Fighting for customers - New Kingston comeback
Shopping centre gets facelift
AT first glance, the dozen or so empty commercial spaces in the New Kingston Business Centre suggest that business is slow.
But the plaza is being redeveloped, and the new managers say it will soon be catering to the needs of customers in the area around Dominica Drive again.
"Earlier this year, people could say it was dead," said Edwin Wint, chairman and chief executive officer of La Maison Property Services, the new manager of the complex. That isn't the case now, he said.
Digicel is moving its 1,200 workers from nearby Grenada Way to its new skyscraper downtown, while Citibank relocated to Hillcrest Avenue a year ago.
Digicel Jamaica's departure does not bother Wint, who is confident the void will eventually be filled.
In the meantime, the plaza is in talks with overseas interest about a large retail outlet.
After taking over the management of the complex in April, the company began subdividing some of the units, installing new plumbing and wiring, Wint said.
The property, formerly the New Kingston Shopping Centre, is expected to be 75 per cent occupied in a fortnight and by year-end should have reached 90 per cent tenancy.
The business centre's largest available space will host the Commonwealth Association of Surveying and Land Economy (CASLE) conference next month.
The four-day conference will see over 100 delegates discussing climate change, disaster and land management.
Afterwards, the space will be turned into offices.
Hosting events such as conferences is only part of the new plan.
The plaza's amphitheatre, currently unused, will become the centre's focal point with entertainment, such as concerts, for the 'suits' who work in New Kingston's corporate district.
Another dentist's office and a Chinese restaurant as well as more retail stores will open before the year-end.
The centre will be repainted next year and the car park, which can accommodate over 100 vehicles, will be landscaped.
The property managers are also looking at using solar energy and at ways to lower water consumption.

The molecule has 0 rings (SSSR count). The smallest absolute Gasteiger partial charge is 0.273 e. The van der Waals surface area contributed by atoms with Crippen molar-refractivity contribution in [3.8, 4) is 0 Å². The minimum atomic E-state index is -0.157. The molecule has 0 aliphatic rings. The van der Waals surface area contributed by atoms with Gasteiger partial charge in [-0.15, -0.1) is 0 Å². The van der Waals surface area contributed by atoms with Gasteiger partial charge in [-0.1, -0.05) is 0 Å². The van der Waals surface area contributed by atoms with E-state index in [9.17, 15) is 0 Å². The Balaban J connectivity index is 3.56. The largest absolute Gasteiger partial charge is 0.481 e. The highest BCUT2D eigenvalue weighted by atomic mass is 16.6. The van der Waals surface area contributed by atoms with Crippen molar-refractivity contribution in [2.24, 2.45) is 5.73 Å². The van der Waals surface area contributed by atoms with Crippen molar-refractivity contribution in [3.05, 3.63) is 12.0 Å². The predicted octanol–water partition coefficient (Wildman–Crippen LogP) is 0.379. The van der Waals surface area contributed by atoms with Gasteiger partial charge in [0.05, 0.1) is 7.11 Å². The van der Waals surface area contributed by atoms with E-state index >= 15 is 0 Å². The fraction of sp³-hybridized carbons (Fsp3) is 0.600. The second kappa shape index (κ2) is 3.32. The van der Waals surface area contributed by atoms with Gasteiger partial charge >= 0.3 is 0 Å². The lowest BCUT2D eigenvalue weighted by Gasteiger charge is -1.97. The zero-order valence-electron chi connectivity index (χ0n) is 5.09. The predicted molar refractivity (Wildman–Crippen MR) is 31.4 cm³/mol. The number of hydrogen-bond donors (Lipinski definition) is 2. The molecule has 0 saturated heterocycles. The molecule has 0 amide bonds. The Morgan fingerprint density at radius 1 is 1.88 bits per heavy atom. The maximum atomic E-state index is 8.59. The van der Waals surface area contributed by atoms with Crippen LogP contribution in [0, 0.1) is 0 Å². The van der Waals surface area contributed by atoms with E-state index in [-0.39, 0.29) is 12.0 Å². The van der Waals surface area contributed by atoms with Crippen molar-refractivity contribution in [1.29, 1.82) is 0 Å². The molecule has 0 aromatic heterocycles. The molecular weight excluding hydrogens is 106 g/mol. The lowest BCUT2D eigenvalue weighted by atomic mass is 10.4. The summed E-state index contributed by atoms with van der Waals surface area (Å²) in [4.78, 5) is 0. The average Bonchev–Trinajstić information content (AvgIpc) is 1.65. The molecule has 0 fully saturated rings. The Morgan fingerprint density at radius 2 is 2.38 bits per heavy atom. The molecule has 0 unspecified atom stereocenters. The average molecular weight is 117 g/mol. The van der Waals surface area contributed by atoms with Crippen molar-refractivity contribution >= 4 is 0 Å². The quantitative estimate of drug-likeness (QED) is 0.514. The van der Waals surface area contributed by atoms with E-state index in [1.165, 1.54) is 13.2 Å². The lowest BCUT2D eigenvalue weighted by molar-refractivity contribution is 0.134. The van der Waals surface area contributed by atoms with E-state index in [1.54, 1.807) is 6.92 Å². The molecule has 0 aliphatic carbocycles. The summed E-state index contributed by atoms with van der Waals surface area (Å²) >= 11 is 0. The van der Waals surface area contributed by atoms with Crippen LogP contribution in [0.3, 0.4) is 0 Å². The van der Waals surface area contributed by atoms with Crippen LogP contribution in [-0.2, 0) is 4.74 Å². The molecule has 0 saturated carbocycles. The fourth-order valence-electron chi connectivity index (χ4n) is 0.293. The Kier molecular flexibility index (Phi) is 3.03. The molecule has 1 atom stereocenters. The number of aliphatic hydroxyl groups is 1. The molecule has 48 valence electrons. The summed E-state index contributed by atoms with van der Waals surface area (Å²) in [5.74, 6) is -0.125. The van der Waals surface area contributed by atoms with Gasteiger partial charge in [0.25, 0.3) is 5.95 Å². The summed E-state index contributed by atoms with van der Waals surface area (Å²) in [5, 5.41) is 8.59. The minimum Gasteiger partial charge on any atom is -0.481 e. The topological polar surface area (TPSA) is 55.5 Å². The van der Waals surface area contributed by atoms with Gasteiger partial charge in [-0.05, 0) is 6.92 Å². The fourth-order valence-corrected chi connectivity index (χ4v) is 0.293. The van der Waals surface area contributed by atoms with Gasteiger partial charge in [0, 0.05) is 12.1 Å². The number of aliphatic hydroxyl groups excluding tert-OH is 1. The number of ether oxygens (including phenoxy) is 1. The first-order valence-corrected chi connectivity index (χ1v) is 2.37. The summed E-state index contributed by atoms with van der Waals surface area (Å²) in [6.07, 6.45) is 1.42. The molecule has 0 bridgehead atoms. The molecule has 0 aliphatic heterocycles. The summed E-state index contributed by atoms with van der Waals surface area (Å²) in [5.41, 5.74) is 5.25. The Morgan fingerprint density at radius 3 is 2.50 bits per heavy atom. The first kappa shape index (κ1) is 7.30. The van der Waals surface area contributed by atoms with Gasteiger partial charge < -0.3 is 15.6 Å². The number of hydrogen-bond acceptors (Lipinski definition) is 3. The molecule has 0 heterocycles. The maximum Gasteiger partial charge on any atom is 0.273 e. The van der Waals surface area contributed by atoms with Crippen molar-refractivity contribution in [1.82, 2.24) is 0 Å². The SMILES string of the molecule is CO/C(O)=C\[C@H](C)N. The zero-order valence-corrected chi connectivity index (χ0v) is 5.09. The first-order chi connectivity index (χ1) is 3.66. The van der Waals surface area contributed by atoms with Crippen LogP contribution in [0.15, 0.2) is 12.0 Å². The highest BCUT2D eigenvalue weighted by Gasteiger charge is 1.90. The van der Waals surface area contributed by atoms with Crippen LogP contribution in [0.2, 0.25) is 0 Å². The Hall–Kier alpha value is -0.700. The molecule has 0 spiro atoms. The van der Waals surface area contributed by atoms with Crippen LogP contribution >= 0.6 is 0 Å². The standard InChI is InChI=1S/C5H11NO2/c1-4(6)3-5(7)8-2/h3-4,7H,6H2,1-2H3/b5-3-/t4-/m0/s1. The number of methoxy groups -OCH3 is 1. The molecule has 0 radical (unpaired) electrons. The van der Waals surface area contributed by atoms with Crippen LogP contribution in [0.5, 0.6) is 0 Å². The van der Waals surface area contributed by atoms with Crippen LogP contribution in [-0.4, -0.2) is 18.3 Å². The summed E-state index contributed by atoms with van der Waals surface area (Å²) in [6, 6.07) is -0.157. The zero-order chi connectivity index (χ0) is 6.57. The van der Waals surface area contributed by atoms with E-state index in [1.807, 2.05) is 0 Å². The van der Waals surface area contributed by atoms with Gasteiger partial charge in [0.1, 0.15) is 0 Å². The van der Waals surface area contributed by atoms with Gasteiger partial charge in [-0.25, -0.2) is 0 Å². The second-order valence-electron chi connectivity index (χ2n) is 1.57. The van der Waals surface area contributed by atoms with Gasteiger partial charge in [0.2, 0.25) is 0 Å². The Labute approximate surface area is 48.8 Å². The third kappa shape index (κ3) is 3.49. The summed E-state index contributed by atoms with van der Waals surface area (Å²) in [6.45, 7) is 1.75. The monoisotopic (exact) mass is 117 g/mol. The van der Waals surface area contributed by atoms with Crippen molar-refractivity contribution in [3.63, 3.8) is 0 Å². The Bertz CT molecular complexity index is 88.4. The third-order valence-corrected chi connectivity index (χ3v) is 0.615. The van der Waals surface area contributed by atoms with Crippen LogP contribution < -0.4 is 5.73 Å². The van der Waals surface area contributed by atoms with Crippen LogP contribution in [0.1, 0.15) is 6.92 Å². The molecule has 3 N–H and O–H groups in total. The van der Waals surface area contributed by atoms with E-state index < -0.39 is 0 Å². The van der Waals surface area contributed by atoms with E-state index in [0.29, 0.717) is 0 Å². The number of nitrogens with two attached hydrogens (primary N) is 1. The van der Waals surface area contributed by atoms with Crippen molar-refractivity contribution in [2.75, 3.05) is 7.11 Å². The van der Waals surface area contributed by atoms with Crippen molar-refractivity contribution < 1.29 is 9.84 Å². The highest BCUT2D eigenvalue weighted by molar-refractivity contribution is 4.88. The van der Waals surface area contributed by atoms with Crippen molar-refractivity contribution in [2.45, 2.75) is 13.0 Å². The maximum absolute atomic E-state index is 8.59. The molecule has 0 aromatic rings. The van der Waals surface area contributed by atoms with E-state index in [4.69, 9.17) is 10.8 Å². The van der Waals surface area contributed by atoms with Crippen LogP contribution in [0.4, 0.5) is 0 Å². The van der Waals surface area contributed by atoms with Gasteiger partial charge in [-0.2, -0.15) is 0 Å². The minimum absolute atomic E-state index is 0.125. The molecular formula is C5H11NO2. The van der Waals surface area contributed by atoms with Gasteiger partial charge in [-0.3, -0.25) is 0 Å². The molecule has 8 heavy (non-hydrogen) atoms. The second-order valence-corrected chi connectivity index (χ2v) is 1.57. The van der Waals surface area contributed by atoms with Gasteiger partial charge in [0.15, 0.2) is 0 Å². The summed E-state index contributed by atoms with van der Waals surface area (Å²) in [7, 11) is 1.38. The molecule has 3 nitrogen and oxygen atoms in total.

Built in the 1980s, the centre originally had only shops. Now it is looking to provide a broader variety of businesses.
Its first floor will feature retailers while the second floor will have the food court and corporate offices.
Already, the centre has Jamaica National Building Society's Mortgage Centre, Cuddyz Sports Bar and Restaurant, Hot Off the Press, Captain's Bakery, Salon Innovation, Woolworth, a securities dealership, a key cutting and shoe repair shop, a dry cleaner, a law firm, and two restaurants serving Jamaican cuisine and a cafe.
La Maison conducted research last year to discover customers' attitude towards the centre, and the types of stores they wanted.
Among the survey responses, one popular suggestion was a place for people to exercise: Express Fitness, a 24-hour gym, opened last month.
The owner of El Depot, the gym's neighbour, said the presence of Express Fitness would have spill-over benefits for his shop, which stocks shoes, handbags, appliances and jewellery among other things, even if he can't take advantage of them all the time.
"I will have customers even when my store is closed late at night," he said.
New Kingston Business Centre's location and popular spots such as Cuddyz made the plaza attractive, but customers also wanted a better mix in the food court.
Some interested renters have been turned down because they did not fit the criteria. "You must have a feasible business that will be financially viable," Wint said.
The annual rent, including maintenance, for small shops doesn't exceed $1,888 per square foot, Wint said. Prices for larger spaces are negotiable.
Gene Vendryes, a broker at tenant Millenium Properties Sales and Services, which has been in the plaza since it opened, said the mall is going through an inevitable cycle.
"People will move in and out of centres," said Vendryes, who support's La Maison's plans.
"Find the needs of the people who work and live in the New Kingston area, and adapt," he said.
As part of its marketing strategy, the centre will turn to social media sites such as Facebook and will develop a website that will feature the links to the stores there, Wint said.